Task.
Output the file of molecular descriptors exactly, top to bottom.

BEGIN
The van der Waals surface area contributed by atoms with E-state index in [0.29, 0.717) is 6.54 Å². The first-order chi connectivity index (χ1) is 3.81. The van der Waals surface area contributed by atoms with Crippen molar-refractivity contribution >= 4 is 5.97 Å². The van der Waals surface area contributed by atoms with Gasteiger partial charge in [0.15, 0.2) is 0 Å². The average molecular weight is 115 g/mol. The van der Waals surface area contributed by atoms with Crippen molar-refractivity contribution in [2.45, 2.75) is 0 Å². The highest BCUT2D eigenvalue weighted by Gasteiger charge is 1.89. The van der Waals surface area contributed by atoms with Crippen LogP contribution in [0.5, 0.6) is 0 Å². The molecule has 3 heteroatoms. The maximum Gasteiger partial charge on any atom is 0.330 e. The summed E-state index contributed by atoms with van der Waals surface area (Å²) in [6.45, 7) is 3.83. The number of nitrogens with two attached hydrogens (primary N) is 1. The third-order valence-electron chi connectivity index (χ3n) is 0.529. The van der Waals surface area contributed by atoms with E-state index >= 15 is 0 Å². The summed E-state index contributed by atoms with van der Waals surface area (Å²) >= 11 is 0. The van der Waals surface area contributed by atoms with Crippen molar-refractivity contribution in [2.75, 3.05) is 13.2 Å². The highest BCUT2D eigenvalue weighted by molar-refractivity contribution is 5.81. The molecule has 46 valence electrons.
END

The van der Waals surface area contributed by atoms with E-state index in [0.29, 0.717) is 6.54 Å². The first-order chi connectivity index (χ1) is 3.81. The van der Waals surface area contributed by atoms with Crippen molar-refractivity contribution >= 4 is 5.97 Å². The van der Waals surface area contributed by atoms with Gasteiger partial charge in [0.15, 0.2) is 0 Å². The average molecular weight is 115 g/mol. The van der Waals surface area contributed by atoms with Crippen molar-refractivity contribution in [2.45, 2.75) is 0 Å². The highest BCUT2D eigenvalue weighted by Gasteiger charge is 1.89. The van der Waals surface area contributed by atoms with Crippen LogP contribution in [0.5, 0.6) is 0 Å². The molecule has 3 heteroatoms. The maximum Gasteiger partial charge on any atom is 0.330 e. The summed E-state index contributed by atoms with van der Waals surface area (Å²) in [6.45, 7) is 3.83. The number of nitrogens with two attached hydrogens (primary N) is 1. The third-order valence-electron chi connectivity index (χ3n) is 0.529. The van der Waals surface area contributed by atoms with E-state index >= 15 is 0 Å². The summed E-state index contributed by atoms with van der Waals surface area (Å²) >= 11 is 0. The van der Waals surface area contributed by atoms with Crippen molar-refractivity contribution in [2.75, 3.05) is 13.2 Å². The highest BCUT2D eigenvalue weighted by molar-refractivity contribution is 5.81. The molecule has 46 valence electrons.